• Buttons, Commands & Visibility Rules are linked - In the Ribbon Workbench, you would create a button and then associate it with a command. With Power Fx commands, the button, command, and visibility rules are all linked together as a single unit.
  • Localized Labels are part of the solution translations - In the Ribbon Workbench, button label translations were part of the RibbonXml, whereas with Power Fx commands you can use the standard export/import translations feature for the solution to provide translations.
  • Customizations are deployed via separate solution components - In the Ribbon Workbench, your command buttons were deployed via the entity/table solution component. With Power Fx commands, you add the Component Library to your solution to deploy command buttons.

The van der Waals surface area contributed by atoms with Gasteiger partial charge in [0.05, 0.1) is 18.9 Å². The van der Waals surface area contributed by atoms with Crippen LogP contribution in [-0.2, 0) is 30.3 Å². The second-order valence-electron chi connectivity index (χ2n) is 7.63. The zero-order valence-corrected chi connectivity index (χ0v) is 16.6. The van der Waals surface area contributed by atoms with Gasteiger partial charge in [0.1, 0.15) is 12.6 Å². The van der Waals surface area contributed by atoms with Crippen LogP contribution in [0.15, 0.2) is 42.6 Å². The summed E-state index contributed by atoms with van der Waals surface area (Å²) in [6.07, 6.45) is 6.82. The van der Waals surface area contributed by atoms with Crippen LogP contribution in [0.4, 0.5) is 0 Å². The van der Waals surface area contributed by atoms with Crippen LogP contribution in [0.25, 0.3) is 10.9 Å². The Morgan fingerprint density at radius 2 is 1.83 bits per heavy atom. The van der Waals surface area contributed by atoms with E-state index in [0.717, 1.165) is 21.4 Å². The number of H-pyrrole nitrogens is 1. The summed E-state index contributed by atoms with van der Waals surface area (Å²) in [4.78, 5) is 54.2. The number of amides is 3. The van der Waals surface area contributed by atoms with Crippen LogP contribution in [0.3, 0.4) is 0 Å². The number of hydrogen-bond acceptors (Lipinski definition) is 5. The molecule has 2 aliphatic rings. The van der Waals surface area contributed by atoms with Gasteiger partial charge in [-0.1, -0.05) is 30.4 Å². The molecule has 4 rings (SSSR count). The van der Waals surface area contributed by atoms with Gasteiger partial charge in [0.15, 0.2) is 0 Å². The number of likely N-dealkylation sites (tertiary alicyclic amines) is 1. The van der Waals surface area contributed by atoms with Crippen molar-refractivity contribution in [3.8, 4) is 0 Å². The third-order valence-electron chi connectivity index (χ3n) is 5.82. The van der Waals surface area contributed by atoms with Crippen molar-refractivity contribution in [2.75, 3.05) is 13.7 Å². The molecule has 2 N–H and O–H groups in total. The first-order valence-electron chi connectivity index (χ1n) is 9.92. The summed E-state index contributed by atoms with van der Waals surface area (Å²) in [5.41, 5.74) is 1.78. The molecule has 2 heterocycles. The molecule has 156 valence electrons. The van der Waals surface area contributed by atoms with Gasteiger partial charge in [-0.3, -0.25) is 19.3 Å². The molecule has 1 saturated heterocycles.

• No need for a solution import - Since the Power Fx commands are deployed using Component Libraries, there is no need for the lengthy export/unpack/update/rezip/import cycle that happens when you publish from inside the Ribbon Workbench. This makes working with the Power FX Command buttons much quicker!
  • Power Fx solution packager required to see command details - When exporting the solution that contains the Command Component Libraries, the expressions are inside the .msapp files. To see the details, you will need to use the new Power Fx Solution Packager functionality to extract into yaml files and add this to source control. The great news is that canvas app unpacking/packing is now included in the PAC CLI.

You can still use JavaScript Commands!